MONTREAL, QUÉBEC, CANADA — The Canadian National Railway Co. (CN) will be forced to shut down significant parts of its Canadian network imminently unless blockades on its rail lines are removed.

On Feb. 3, the Wet’suwet’en Heredity Chiefs filed an application for a judicial review of the BC Environmental Assessment Office decision to extend the environmental certificate for Coastal Gas Link’s proposed fracked gas pipeline in Northwest British Colombia for another five years.

According to CTV News, the blockades are in support of Wet’suwet’en Heredity Chiefs challenging the construction of a 670-kilometer natural gas pipeline through British Colombia.

CN cited a public statement from the individuals blocking the lines stating that their actions are in solidarity with the pipeline opposition movement and are unrelated to CN’s activities.

The blockades near Belleville, Ontario, on CN’s only eastern link between Western Canada and Eastern Canada and between Eastern Canada and the U.S. Midwest and on CN’s northern mainline in British Colombia between Prince George and Prince Rupert, are impacting all Canadians’ ability to move goods and enable trade.

“It’s not just passenger trains that are impacted by these blockades, it’s all Canadian supply-chains,” said JJ Ruest, president and chief executive officer at CN. “We are currently parking trains across our network, but due to limited available space for such, CN will have no choice but to temporarily discontinue service in key corridors unless the blockades come to an end.”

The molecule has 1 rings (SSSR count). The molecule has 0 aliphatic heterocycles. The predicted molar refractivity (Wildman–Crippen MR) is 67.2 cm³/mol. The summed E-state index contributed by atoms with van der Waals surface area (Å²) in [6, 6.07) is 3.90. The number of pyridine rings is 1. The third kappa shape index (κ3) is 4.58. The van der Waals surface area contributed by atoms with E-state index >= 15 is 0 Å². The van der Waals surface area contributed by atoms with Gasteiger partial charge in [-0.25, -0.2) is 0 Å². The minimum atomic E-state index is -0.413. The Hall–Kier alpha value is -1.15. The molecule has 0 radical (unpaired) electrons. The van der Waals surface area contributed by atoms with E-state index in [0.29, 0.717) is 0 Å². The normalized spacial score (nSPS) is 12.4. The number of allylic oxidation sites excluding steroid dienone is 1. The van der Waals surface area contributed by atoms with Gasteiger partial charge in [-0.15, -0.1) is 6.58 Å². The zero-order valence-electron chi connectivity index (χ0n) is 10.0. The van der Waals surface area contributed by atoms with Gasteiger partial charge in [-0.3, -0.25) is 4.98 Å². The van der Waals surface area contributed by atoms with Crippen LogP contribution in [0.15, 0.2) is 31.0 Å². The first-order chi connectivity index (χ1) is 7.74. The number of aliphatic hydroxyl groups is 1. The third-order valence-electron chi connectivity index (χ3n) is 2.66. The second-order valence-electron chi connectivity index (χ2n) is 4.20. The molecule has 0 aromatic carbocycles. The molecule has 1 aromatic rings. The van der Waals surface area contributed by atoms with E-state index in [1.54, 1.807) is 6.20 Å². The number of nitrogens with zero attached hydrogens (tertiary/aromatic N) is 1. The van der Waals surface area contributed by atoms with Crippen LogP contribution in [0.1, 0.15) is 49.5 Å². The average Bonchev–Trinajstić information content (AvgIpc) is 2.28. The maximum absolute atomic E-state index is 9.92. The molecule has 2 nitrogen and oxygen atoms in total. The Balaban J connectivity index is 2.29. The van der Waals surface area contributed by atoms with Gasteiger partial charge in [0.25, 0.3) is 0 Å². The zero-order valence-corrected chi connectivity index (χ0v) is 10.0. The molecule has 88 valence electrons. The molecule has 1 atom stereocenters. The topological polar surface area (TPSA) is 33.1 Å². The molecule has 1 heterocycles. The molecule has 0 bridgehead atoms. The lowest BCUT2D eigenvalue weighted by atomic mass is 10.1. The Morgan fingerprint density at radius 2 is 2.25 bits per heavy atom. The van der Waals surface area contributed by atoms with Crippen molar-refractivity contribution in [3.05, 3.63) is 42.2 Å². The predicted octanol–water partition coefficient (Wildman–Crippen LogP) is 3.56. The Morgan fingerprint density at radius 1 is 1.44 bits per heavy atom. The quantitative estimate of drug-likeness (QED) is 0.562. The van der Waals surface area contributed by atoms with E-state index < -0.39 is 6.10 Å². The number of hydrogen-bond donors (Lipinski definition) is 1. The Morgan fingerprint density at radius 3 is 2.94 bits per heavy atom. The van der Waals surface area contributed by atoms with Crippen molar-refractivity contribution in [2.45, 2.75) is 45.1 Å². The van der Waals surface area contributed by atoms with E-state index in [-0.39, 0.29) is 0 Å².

There are currently no movements of any trains, freight or passenger, at both those locations. Hundreds of trains have been canceled since the blockades began five days ago. 

“Intermodal containers carrying perishable goods, including food and consumer items, Canadian grain, deicing fluid at airports, construction materials, propane to Quebec and Atlantic Canada, natural resources creating rural jobs across Canada such as lumber, aluminum, coal and propane; all of these commodities are already impacted and will see their movements even more diminished,” Ruest said. “Factories and mines will be soon faced with very difficult decisions. The Port of Prince Rupert is effectively already shutdown. The Ports of Montreal and Halifax are also already feeling the impact of these blockades, which will have a trickledown effect on consumer goods in the next few weeks.

“We have obtained court injunctions for both locations and we are working with local enforcement agencies to enforce the orders. We have also engaged with customers, industry associations as well as officials in Ottawa and across Canada to explain to them the consequences and material impact that shutting down the railroad will have on their constituents.”

CN transports more than C$250 billion worth of goods annually for a wide range of business sectors, ranging from resource products to manufactured products to consumer goods, across a rail network of approximately 20,000 route miles spanning Canada and mid-America.